Ever wondered what kind of income levels are achievable as a musician? Well read on, as that’s exactly what we’re going to be looking at today.
Below is one of the chapters taken from my new book ‘The Independent Musician’s Survival Guide’. I know there’s a lot of misconceptions about how much money can actually be made from your music career, so I thought it’d be valuable to share this chapter and help you gain a more realistic view of what is achievable. There’s no hype or half truths here, this is as realistic a evaluation as you’ll likely get.
If you find this information useful, please share it on your favorite social networking sites and link to it from your site. Thank you.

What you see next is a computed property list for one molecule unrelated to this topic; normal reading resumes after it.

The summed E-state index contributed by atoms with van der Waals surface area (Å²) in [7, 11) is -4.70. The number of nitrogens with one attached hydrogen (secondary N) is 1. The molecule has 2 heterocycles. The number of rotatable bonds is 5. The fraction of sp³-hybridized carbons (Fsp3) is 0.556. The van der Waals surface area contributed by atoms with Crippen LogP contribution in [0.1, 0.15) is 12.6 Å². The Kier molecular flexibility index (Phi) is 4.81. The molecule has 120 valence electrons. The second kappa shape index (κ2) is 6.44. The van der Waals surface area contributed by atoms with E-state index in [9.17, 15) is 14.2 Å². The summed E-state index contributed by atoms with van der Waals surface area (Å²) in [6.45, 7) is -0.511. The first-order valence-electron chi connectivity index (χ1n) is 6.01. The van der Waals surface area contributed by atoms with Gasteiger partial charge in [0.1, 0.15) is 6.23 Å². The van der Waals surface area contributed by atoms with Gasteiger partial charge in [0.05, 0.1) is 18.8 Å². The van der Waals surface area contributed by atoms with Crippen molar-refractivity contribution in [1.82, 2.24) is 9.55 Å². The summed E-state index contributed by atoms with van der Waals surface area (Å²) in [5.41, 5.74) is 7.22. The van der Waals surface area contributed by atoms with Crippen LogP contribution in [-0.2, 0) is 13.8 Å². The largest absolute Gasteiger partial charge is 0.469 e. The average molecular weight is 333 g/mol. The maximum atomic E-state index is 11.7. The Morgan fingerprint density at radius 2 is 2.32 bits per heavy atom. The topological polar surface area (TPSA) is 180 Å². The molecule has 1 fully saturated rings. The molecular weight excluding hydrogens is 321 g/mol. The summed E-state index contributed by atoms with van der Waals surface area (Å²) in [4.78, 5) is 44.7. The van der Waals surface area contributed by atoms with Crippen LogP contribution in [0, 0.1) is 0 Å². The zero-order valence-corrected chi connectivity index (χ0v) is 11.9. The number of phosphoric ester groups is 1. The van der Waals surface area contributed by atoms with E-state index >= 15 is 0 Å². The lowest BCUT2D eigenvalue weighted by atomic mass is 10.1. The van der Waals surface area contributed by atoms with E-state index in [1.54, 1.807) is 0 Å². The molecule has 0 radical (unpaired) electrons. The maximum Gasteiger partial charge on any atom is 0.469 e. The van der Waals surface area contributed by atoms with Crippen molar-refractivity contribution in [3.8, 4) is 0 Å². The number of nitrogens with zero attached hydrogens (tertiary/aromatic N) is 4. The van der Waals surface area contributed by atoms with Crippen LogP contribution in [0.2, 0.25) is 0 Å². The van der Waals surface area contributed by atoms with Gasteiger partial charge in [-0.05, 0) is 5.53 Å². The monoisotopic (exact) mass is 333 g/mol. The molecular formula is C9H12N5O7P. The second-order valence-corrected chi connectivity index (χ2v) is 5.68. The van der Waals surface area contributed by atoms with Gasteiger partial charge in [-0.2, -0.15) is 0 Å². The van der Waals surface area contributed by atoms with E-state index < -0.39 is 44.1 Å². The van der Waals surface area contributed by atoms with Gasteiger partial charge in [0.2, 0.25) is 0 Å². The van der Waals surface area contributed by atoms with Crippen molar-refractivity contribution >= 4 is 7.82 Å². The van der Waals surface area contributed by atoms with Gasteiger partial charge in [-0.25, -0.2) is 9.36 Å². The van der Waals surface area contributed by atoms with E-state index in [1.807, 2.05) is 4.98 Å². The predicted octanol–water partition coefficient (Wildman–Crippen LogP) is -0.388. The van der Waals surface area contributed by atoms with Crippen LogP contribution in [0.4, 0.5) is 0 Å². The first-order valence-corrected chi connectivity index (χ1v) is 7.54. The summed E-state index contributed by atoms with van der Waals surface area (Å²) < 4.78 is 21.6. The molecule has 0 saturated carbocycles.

Do you ever feel like modern society is like a million screaming kids with A.D.D. unleashed at a Chuckie Cheese?
We’re just bouncing off the walls, interrupting each other, there’s no order, we just go and fling ourselves into the next unconsciously interesting experience…
A successful artist was just an artist who did the right things, the right way, and didn’t quit.
I’ve never met a dumb musician. Seriously.
So is it the structure, the discipline, or the determination?
I feel compelled to write this after hearing about Jeff stepping down as Tunecore’s CEO. I’m not clear on who his replacement is, but I’m going to say something that Jeff was once kind enough to say about me: he’s everything that is right with the modern music industry. He makes time for his artists. He breathes music. I’ve always seen Tunecore as a supportive family and there can be no greater home for my work, and Jeff is responsible for creating such a welcoming and encouraging environment for emerging talent.
Got your attention? Good. Now obviously there is no ONE path to launching a career as a musical artist, whether you are going the Indie Route or aim to get picked up by a Major Label…